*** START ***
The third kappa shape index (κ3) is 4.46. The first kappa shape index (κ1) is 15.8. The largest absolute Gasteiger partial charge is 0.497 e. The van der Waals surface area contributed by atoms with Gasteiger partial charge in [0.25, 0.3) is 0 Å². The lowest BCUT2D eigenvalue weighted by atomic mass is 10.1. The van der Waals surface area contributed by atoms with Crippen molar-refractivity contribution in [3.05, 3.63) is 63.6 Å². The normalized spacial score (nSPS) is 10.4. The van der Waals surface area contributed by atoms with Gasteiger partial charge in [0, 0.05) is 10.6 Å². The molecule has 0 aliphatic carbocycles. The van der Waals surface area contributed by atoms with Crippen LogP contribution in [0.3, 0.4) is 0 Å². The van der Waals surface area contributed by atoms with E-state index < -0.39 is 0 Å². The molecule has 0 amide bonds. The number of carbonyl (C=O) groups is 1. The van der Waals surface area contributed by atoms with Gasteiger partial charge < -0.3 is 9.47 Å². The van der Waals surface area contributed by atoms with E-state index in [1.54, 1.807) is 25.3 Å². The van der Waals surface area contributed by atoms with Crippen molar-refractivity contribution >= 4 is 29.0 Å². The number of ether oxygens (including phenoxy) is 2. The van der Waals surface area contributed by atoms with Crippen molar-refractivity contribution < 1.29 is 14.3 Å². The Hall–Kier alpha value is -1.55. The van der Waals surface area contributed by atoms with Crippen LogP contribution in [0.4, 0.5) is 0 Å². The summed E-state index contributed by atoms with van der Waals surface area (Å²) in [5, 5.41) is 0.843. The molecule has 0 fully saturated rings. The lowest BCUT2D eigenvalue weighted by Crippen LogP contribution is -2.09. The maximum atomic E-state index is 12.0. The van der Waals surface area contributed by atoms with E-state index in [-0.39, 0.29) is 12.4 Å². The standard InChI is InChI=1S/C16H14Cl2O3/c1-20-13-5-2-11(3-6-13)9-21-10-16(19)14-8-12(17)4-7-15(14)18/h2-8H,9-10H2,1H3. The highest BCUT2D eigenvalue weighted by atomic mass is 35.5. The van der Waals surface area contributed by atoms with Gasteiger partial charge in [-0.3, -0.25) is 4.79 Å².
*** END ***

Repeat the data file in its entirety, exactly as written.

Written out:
The third kappa shape index (κ3) is 4.46. The first kappa shape index (κ1) is 15.8. The largest absolute Gasteiger partial charge is 0.497 e. The van der Waals surface area contributed by atoms with Gasteiger partial charge in [0.25, 0.3) is 0 Å². The lowest BCUT2D eigenvalue weighted by atomic mass is 10.1. The van der Waals surface area contributed by atoms with Crippen molar-refractivity contribution in [3.05, 3.63) is 63.6 Å². The normalized spacial score (nSPS) is 10.4. The van der Waals surface area contributed by atoms with Gasteiger partial charge in [0, 0.05) is 10.6 Å². The molecule has 0 aliphatic carbocycles. The van der Waals surface area contributed by atoms with Crippen LogP contribution in [0.3, 0.4) is 0 Å². The van der Waals surface area contributed by atoms with E-state index < -0.39 is 0 Å². The molecule has 0 amide bonds. The number of carbonyl (C=O) groups is 1. The van der Waals surface area contributed by atoms with Gasteiger partial charge < -0.3 is 9.47 Å². The van der Waals surface area contributed by atoms with E-state index in [1.54, 1.807) is 25.3 Å². The van der Waals surface area contributed by atoms with Crippen molar-refractivity contribution >= 4 is 29.0 Å². The number of ether oxygens (including phenoxy) is 2. The van der Waals surface area contributed by atoms with Crippen molar-refractivity contribution < 1.29 is 14.3 Å². The Hall–Kier alpha value is -1.55. The van der Waals surface area contributed by atoms with Crippen LogP contribution in [0.4, 0.5) is 0 Å². The summed E-state index contributed by atoms with van der Waals surface area (Å²) in [5, 5.41) is 0.843. The molecule has 0 fully saturated rings. The lowest BCUT2D eigenvalue weighted by Crippen LogP contribution is -2.09. The maximum atomic E-state index is 12.0. The van der Waals surface area contributed by atoms with E-state index in [-0.39, 0.29) is 12.4 Å². The standard InChI is InChI=1S/C16H14Cl2O3/c1-20-13-5-2-11(3-6-13)9-21-10-16(19)14-8-12(17)4-7-15(14)18/h2-8H,9-10H2,1H3. The highest BCUT2D eigenvalue weighted by atomic mass is 35.5. The van der Waals surface area contributed by atoms with Gasteiger partial charge in [-0.3, -0.25) is 4.79 Å².